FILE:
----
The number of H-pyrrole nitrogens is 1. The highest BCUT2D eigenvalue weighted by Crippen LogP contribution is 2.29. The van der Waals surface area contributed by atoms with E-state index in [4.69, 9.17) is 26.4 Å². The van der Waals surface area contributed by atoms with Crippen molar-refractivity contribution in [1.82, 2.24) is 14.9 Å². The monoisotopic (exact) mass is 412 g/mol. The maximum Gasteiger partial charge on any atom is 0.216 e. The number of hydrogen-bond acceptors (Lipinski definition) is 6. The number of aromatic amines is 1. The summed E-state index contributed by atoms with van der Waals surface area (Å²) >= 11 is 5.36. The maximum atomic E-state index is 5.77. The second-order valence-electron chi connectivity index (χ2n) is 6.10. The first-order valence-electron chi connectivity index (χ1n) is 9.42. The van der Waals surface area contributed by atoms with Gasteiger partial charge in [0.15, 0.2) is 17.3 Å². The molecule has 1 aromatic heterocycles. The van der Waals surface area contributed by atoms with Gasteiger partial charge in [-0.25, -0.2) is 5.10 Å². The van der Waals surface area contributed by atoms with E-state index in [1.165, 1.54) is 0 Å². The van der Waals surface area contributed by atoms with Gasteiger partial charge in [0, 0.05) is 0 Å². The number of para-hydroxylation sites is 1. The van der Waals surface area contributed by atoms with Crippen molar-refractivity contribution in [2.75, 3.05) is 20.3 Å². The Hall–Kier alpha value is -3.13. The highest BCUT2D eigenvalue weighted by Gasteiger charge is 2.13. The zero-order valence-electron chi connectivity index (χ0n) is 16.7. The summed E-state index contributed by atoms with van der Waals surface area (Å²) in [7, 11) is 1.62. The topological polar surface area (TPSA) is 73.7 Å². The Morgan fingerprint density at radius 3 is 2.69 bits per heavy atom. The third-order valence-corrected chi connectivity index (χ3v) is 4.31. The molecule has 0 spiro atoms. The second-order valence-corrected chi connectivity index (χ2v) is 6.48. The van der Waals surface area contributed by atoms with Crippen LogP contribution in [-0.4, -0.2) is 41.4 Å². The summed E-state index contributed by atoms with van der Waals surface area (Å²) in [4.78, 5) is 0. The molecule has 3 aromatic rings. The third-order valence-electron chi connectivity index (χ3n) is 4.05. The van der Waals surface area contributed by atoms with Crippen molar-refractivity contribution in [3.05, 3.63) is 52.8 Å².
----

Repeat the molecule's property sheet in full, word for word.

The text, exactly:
The number of H-pyrrole nitrogens is 1. The highest BCUT2D eigenvalue weighted by Crippen LogP contribution is 2.29. The van der Waals surface area contributed by atoms with E-state index in [4.69, 9.17) is 26.4 Å². The van der Waals surface area contributed by atoms with Crippen molar-refractivity contribution in [1.82, 2.24) is 14.9 Å². The monoisotopic (exact) mass is 412 g/mol. The maximum Gasteiger partial charge on any atom is 0.216 e. The number of hydrogen-bond acceptors (Lipinski definition) is 6. The number of aromatic amines is 1. The summed E-state index contributed by atoms with van der Waals surface area (Å²) >= 11 is 5.36. The maximum atomic E-state index is 5.77. The second-order valence-electron chi connectivity index (χ2n) is 6.10. The first-order valence-electron chi connectivity index (χ1n) is 9.42. The van der Waals surface area contributed by atoms with Gasteiger partial charge in [0.15, 0.2) is 17.3 Å². The molecule has 1 aromatic heterocycles. The van der Waals surface area contributed by atoms with Gasteiger partial charge in [-0.25, -0.2) is 5.10 Å². The van der Waals surface area contributed by atoms with E-state index in [1.165, 1.54) is 0 Å². The van der Waals surface area contributed by atoms with Gasteiger partial charge in [0, 0.05) is 0 Å². The number of para-hydroxylation sites is 1. The van der Waals surface area contributed by atoms with Crippen molar-refractivity contribution in [2.75, 3.05) is 20.3 Å². The Hall–Kier alpha value is -3.13. The highest BCUT2D eigenvalue weighted by Gasteiger charge is 2.13. The zero-order valence-electron chi connectivity index (χ0n) is 16.7. The summed E-state index contributed by atoms with van der Waals surface area (Å²) in [7, 11) is 1.62. The topological polar surface area (TPSA) is 73.7 Å². The Morgan fingerprint density at radius 3 is 2.69 bits per heavy atom. The third-order valence-corrected chi connectivity index (χ3v) is 4.31. The molecule has 0 spiro atoms. The second-order valence-corrected chi connectivity index (χ2v) is 6.48. The van der Waals surface area contributed by atoms with Crippen LogP contribution in [-0.4, -0.2) is 41.4 Å². The summed E-state index contributed by atoms with van der Waals surface area (Å²) in [4.78, 5) is 0. The molecule has 3 aromatic rings. The third-order valence-electron chi connectivity index (χ3n) is 4.05. The van der Waals surface area contributed by atoms with Crippen molar-refractivity contribution in [3.05, 3.63) is 52.8 Å².